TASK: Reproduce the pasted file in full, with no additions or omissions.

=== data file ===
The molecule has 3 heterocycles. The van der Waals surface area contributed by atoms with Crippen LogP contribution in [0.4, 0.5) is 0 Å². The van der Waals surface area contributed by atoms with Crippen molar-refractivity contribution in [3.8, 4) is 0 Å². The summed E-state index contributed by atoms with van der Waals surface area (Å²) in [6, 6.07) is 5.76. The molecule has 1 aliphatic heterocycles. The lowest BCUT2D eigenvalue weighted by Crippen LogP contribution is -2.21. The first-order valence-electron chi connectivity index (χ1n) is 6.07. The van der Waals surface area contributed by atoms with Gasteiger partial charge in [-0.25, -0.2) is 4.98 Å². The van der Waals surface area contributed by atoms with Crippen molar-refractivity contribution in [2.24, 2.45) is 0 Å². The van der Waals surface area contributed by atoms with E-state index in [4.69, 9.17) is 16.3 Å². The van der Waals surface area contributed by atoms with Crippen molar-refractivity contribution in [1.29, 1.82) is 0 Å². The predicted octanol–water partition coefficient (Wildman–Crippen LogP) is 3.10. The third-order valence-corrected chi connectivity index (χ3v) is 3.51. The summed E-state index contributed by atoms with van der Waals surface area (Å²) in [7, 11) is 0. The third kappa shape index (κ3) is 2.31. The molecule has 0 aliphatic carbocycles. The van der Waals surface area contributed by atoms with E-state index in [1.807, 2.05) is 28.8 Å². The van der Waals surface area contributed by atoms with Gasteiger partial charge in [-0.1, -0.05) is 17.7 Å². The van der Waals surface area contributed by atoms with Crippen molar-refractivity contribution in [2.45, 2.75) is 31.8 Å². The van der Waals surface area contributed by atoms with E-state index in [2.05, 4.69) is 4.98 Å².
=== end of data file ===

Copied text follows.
The molecule has 3 heterocycles. The van der Waals surface area contributed by atoms with Crippen LogP contribution in [0.4, 0.5) is 0 Å². The van der Waals surface area contributed by atoms with Crippen molar-refractivity contribution in [3.8, 4) is 0 Å². The summed E-state index contributed by atoms with van der Waals surface area (Å²) in [6, 6.07) is 5.76. The molecule has 1 aliphatic heterocycles. The lowest BCUT2D eigenvalue weighted by Crippen LogP contribution is -2.21. The first-order valence-electron chi connectivity index (χ1n) is 6.07. The van der Waals surface area contributed by atoms with Gasteiger partial charge in [-0.25, -0.2) is 4.98 Å². The van der Waals surface area contributed by atoms with Crippen molar-refractivity contribution in [2.24, 2.45) is 0 Å². The van der Waals surface area contributed by atoms with E-state index in [4.69, 9.17) is 16.3 Å². The van der Waals surface area contributed by atoms with Crippen molar-refractivity contribution in [1.29, 1.82) is 0 Å². The predicted octanol–water partition coefficient (Wildman–Crippen LogP) is 3.10. The third-order valence-corrected chi connectivity index (χ3v) is 3.51. The summed E-state index contributed by atoms with van der Waals surface area (Å²) in [7, 11) is 0. The third kappa shape index (κ3) is 2.31. The molecule has 0 aliphatic carbocycles. The van der Waals surface area contributed by atoms with E-state index in [1.807, 2.05) is 28.8 Å². The van der Waals surface area contributed by atoms with Gasteiger partial charge in [-0.1, -0.05) is 17.7 Å². The van der Waals surface area contributed by atoms with Crippen molar-refractivity contribution in [2.45, 2.75) is 31.8 Å². The van der Waals surface area contributed by atoms with E-state index in [2.05, 4.69) is 4.98 Å².